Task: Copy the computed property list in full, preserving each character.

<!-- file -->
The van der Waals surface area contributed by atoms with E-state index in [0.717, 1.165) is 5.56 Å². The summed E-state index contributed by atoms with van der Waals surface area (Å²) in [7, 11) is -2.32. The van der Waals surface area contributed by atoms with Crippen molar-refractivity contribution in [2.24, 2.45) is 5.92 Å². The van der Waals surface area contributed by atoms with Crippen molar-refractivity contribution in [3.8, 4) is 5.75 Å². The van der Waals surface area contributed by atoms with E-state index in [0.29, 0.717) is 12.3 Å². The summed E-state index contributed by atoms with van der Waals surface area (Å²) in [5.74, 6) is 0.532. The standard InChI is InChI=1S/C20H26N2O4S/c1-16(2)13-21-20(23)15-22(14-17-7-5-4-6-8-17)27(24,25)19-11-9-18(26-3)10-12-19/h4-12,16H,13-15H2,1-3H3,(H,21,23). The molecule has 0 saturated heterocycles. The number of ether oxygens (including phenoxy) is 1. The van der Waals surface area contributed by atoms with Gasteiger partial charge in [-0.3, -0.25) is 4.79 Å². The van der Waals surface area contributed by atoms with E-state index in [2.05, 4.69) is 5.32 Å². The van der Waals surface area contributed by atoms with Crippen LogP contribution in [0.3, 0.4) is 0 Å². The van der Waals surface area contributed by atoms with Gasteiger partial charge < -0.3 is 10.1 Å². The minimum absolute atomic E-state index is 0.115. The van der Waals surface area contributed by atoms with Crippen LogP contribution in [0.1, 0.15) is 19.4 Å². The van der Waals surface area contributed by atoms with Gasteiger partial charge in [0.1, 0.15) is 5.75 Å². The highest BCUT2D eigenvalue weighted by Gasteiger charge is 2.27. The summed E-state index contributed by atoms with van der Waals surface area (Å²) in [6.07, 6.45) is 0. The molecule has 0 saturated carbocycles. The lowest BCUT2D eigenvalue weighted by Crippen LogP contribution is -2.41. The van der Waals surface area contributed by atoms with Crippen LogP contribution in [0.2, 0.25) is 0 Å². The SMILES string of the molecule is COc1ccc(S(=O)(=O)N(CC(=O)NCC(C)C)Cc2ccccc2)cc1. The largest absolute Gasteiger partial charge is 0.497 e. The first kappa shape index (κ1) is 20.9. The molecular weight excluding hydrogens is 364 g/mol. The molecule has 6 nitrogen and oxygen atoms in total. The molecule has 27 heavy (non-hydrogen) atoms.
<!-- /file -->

The van der Waals surface area contributed by atoms with E-state index in [0.717, 1.165) is 5.56 Å². The summed E-state index contributed by atoms with van der Waals surface area (Å²) in [7, 11) is -2.32. The van der Waals surface area contributed by atoms with Crippen molar-refractivity contribution in [2.24, 2.45) is 5.92 Å². The van der Waals surface area contributed by atoms with Crippen molar-refractivity contribution in [3.8, 4) is 5.75 Å². The van der Waals surface area contributed by atoms with E-state index in [0.29, 0.717) is 12.3 Å². The summed E-state index contributed by atoms with van der Waals surface area (Å²) in [5.74, 6) is 0.532. The standard InChI is InChI=1S/C20H26N2O4S/c1-16(2)13-21-20(23)15-22(14-17-7-5-4-6-8-17)27(24,25)19-11-9-18(26-3)10-12-19/h4-12,16H,13-15H2,1-3H3,(H,21,23). The molecule has 0 saturated heterocycles. The number of ether oxygens (including phenoxy) is 1. The van der Waals surface area contributed by atoms with Gasteiger partial charge in [-0.3, -0.25) is 4.79 Å². The van der Waals surface area contributed by atoms with E-state index in [2.05, 4.69) is 5.32 Å². The van der Waals surface area contributed by atoms with Crippen LogP contribution in [0.3, 0.4) is 0 Å². The van der Waals surface area contributed by atoms with Gasteiger partial charge < -0.3 is 10.1 Å². The minimum absolute atomic E-state index is 0.115. The van der Waals surface area contributed by atoms with Crippen LogP contribution in [0.1, 0.15) is 19.4 Å². The van der Waals surface area contributed by atoms with Gasteiger partial charge in [0.1, 0.15) is 5.75 Å². The highest BCUT2D eigenvalue weighted by Gasteiger charge is 2.27. The summed E-state index contributed by atoms with van der Waals surface area (Å²) in [6.07, 6.45) is 0. The molecule has 0 saturated carbocycles. The lowest BCUT2D eigenvalue weighted by Crippen LogP contribution is -2.41. The van der Waals surface area contributed by atoms with Crippen LogP contribution in [0.2, 0.25) is 0 Å². The SMILES string of the molecule is COc1ccc(S(=O)(=O)N(CC(=O)NCC(C)C)Cc2ccccc2)cc1. The largest absolute Gasteiger partial charge is 0.497 e. The first kappa shape index (κ1) is 20.9. The molecular weight excluding hydrogens is 364 g/mol. The molecule has 6 nitrogen and oxygen atoms in total. The molecule has 27 heavy (non-hydrogen) atoms.